Love that's lasting, lucky and arranged

Love that's lasting, lucky and arranged
(Gwenda Kaczor, For the Los Angeles Times)

I married my wife after spending a total of one hour with her. The first time I kissed her was on our wedding night. Sound crazy? Here's what is crazier still. We will celebrate our 29th wedding anniversary this month.

After college, I had firmly established myself in a good career, but I felt something was missing. While I did date occasionally, it seemed impossible to find a woman with the same religious and cultural background, so I reached out to my parents in Pakistan.


Please help find me a wife.

On a subsequent visit, I was introduced to several families and met their daughters, but it was emotionally draining. I didn't connect with anyone. I returned home, very unsure of the whole "arranged marriage" concept.

Of course, hope springs eternal, so a few months later I returned, traveling to Karachi, where a family well known to my uncle invited me over for tea. During this first encounter, I met many relatives, but the eligible young woman was nowhere to be found. We agreed that I would meet Ayesha at her parents' home. I was to be accompanied by my older brother and a college friend who had moved back to Pakistan.

The next day, we sat in the living area with all of the family — except for Ayesha.

She entered the room about 10 minutes later. I was struck by her smile and her gracious mannerisms. She appeared confident as she sat across from me, but all we could do is engage in some polite conversation. Her sisters and friends and my entourage of two eagerly listened to every word.

Soon enough, however, our attendants seemed to fade into the background. Ayesha and I quietly connected. She was beautiful, with dark hair and green eyes and an almost luminescent glow to her.

Mostly I loved that smile.

I wanted to ask for her hand in marriage, but I couldn't pop the question right there. It would have offended her parents — and mine. So I flew to my hometown, Islamabad, that evening and asked my father to call her father. That was the proper way to do things.

The answer was yes. We married, and I brought my new wife to my home in Dallas.

We had reached the six-month mark when my company transferred me from Texas to Southern California. As we drove to Anaheim on our first day in the area, we were greeted by the fireworks of Disneyland. We couldn't immediately identify the source, but driving beneath a pyrotechnic display on a warm summer night felt like a good omen. We believed that we had arrived in a magical place.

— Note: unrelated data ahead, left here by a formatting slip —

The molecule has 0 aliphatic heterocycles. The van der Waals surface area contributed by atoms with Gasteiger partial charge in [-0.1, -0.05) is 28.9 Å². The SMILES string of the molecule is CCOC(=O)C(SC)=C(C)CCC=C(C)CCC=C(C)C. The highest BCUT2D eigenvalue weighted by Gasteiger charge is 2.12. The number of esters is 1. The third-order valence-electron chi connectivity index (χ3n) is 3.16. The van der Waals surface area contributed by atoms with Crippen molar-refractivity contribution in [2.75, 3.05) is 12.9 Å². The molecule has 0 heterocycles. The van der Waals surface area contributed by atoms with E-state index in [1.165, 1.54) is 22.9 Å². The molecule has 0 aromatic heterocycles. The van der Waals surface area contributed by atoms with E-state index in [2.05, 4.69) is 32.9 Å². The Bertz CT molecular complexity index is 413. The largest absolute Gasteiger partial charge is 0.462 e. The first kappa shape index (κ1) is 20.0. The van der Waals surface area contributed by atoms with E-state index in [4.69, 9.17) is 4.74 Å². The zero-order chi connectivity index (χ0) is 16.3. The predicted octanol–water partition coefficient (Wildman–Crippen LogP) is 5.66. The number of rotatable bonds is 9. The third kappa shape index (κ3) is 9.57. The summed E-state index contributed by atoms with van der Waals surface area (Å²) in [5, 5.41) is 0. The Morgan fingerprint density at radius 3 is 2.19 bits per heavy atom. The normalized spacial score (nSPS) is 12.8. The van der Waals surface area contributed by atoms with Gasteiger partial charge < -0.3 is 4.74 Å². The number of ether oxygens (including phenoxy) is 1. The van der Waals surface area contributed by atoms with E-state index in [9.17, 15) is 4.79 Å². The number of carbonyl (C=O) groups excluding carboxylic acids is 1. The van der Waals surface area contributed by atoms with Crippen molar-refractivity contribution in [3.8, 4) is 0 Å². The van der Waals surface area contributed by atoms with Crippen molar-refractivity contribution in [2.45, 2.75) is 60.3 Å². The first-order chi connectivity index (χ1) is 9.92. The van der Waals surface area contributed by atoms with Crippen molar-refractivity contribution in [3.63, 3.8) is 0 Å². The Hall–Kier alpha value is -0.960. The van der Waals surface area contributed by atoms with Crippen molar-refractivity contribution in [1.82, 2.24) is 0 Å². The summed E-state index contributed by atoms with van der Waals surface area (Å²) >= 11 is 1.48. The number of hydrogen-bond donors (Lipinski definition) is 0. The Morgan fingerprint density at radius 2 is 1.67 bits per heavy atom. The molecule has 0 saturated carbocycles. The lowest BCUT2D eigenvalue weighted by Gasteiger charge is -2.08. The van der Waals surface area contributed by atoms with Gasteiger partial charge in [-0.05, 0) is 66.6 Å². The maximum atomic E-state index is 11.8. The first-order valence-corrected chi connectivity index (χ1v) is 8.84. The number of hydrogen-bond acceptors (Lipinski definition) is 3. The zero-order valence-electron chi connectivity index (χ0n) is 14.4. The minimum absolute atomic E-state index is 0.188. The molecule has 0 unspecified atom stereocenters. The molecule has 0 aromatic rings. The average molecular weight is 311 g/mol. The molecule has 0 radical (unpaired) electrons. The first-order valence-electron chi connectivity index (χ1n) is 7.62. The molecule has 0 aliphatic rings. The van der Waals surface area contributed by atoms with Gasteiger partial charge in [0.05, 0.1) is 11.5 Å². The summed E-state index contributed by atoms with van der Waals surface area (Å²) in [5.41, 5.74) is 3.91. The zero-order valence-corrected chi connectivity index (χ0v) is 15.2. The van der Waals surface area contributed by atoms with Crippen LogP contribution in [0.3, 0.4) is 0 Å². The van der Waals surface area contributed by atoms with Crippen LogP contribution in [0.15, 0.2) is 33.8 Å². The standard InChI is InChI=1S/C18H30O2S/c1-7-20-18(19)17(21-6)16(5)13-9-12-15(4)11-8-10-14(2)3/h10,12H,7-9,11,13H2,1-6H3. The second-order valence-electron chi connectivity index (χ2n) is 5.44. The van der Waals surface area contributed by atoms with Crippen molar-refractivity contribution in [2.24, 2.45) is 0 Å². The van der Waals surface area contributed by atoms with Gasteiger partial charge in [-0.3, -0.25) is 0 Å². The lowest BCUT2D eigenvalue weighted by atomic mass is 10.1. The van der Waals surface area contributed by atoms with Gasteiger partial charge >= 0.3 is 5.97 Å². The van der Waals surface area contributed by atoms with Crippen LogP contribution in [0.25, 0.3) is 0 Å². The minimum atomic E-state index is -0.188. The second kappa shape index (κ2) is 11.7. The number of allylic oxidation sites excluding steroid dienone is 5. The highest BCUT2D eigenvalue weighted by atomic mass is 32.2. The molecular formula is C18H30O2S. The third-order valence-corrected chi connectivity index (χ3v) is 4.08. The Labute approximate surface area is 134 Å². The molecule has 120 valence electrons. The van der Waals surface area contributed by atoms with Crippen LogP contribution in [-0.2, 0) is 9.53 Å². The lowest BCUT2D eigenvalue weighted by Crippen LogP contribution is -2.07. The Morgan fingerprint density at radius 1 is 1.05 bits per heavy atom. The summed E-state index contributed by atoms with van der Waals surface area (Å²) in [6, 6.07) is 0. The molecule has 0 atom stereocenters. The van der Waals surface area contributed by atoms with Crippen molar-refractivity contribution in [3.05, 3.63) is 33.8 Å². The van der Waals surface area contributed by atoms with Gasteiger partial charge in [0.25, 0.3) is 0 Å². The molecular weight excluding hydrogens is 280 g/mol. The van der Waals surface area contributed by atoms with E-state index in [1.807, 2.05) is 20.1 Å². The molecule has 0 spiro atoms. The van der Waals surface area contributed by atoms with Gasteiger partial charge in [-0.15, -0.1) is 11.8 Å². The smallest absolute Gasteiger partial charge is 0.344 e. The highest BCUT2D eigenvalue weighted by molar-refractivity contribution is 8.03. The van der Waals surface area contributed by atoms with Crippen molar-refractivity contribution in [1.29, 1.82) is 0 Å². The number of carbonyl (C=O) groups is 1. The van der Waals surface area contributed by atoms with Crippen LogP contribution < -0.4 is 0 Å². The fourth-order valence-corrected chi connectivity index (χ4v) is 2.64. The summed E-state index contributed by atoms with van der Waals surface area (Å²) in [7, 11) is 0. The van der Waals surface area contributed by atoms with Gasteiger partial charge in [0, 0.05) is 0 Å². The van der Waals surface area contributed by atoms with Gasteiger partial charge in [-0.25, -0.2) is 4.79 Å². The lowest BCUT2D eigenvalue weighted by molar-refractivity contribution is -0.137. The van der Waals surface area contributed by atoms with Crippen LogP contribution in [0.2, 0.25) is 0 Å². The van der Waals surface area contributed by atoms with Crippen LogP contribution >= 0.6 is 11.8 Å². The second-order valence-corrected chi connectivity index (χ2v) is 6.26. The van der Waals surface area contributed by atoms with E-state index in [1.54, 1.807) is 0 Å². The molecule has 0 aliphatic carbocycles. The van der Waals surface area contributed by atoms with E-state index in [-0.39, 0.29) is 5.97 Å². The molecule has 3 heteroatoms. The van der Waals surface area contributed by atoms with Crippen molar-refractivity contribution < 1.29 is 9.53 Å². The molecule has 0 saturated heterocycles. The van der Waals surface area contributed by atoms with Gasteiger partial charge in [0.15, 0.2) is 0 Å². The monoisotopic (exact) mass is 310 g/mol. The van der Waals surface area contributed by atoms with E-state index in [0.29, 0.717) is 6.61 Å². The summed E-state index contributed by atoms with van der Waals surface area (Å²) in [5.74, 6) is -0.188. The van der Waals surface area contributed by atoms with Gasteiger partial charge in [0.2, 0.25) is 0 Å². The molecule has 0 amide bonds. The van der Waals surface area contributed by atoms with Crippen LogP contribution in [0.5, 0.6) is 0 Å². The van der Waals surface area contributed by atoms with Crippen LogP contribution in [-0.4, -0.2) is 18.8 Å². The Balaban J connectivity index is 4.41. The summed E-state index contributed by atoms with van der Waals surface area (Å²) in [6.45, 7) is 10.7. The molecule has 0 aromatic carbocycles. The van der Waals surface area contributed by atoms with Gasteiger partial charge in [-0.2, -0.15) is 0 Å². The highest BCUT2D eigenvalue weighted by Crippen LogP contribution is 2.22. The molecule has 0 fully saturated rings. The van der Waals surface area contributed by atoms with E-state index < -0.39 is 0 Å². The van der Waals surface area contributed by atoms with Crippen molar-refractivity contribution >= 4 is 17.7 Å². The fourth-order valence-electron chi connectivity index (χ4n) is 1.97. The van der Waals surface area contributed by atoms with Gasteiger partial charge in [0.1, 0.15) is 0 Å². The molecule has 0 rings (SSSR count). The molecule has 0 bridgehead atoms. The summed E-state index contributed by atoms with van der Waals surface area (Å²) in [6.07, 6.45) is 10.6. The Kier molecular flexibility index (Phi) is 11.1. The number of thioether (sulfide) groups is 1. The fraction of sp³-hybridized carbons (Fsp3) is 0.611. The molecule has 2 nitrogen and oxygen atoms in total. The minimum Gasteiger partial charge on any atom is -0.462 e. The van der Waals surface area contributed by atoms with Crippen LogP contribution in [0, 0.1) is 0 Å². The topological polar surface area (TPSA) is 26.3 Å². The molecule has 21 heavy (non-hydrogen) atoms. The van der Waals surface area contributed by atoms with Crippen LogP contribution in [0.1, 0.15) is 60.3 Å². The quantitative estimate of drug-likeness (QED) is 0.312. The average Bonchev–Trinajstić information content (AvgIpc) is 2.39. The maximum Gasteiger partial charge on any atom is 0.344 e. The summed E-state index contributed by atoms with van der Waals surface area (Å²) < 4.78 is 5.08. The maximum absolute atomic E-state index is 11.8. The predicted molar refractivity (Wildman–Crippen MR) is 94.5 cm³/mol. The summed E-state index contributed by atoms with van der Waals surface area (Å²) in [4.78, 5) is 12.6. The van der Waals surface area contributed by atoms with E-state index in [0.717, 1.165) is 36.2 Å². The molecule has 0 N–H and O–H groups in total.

And that's how it panned out. Orange County was beautiful; the weather, unlike anything we had ever experienced. We found a small home with willow and oak trees in Anaheim Hills. Sitting on our deck in the summer evenings, talking and drinking tea, we felt like we had arrived.

We liked to go to the beach on weekends — Newport, Dana Point. On our first anniversary, I surprised her with a trip to Catalina. We stayed at the Zane Grey Hotel, and because it was December, it felt as though we had the whole island to ourselves. We saw a dozen people — maybe. Our room had a glass wall, and lying in bed we could see across the ocean to Los Angeles. The mountains were covered with snow. It was an amazing experience. One of many.

Love can be tricky. Sometimes it starts with passion and vigor and then, over a period of time, it dissipates and is gone. For me, it has been a gradual process. I'm way more in love with my wife now than when we got married.

We still work at it. Ayesha makes me feel that she is lucky to be married to me. I set the breakfast table for her and leave her notes and flowers. (Now she has a crate full of such memorabilia.) Each day I consciously pause to take a break from the rush of life and hold her close and tell her that I love her, that I'm thankful she is my wife.

Sometimes when I'm in the shower or am lying in bed, I think about how my life has unfolded. Generally, people date, fall in love and then marry. But sometimes people marry and then fall in love.

There is no one way. There is no one order of events. Sometimes love builds.

Sy Hussaini is chief executive and founder of an information technology company in Anaheim.

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